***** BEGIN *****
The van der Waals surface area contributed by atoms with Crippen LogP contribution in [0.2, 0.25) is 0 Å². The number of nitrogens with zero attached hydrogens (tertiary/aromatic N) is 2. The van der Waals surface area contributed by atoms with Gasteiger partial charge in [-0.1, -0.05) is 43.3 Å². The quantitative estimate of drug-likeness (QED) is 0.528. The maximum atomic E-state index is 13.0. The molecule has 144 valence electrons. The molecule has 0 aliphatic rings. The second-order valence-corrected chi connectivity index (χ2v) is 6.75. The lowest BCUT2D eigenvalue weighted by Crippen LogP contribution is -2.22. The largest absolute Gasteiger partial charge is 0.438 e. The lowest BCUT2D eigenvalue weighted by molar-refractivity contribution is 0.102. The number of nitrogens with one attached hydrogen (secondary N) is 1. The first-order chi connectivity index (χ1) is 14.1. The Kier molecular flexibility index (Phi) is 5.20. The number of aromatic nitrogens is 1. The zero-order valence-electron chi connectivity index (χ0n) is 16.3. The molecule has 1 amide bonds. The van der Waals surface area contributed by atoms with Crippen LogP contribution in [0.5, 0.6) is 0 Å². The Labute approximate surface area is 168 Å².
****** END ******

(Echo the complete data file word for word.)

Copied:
The van der Waals surface area contributed by atoms with Crippen LogP contribution in [0.2, 0.25) is 0 Å². The number of nitrogens with zero attached hydrogens (tertiary/aromatic N) is 2. The van der Waals surface area contributed by atoms with Gasteiger partial charge in [-0.1, -0.05) is 43.3 Å². The quantitative estimate of drug-likeness (QED) is 0.528. The maximum atomic E-state index is 13.0. The molecule has 144 valence electrons. The molecule has 0 aliphatic rings. The second-order valence-corrected chi connectivity index (χ2v) is 6.75. The lowest BCUT2D eigenvalue weighted by Crippen LogP contribution is -2.22. The largest absolute Gasteiger partial charge is 0.438 e. The lowest BCUT2D eigenvalue weighted by molar-refractivity contribution is 0.102. The number of nitrogens with one attached hydrogen (secondary N) is 1. The first-order chi connectivity index (χ1) is 14.1. The Kier molecular flexibility index (Phi) is 5.20. The number of aromatic nitrogens is 1. The zero-order valence-electron chi connectivity index (χ0n) is 16.3. The molecule has 1 amide bonds. The van der Waals surface area contributed by atoms with Crippen LogP contribution in [0.5, 0.6) is 0 Å². The Labute approximate surface area is 168 Å².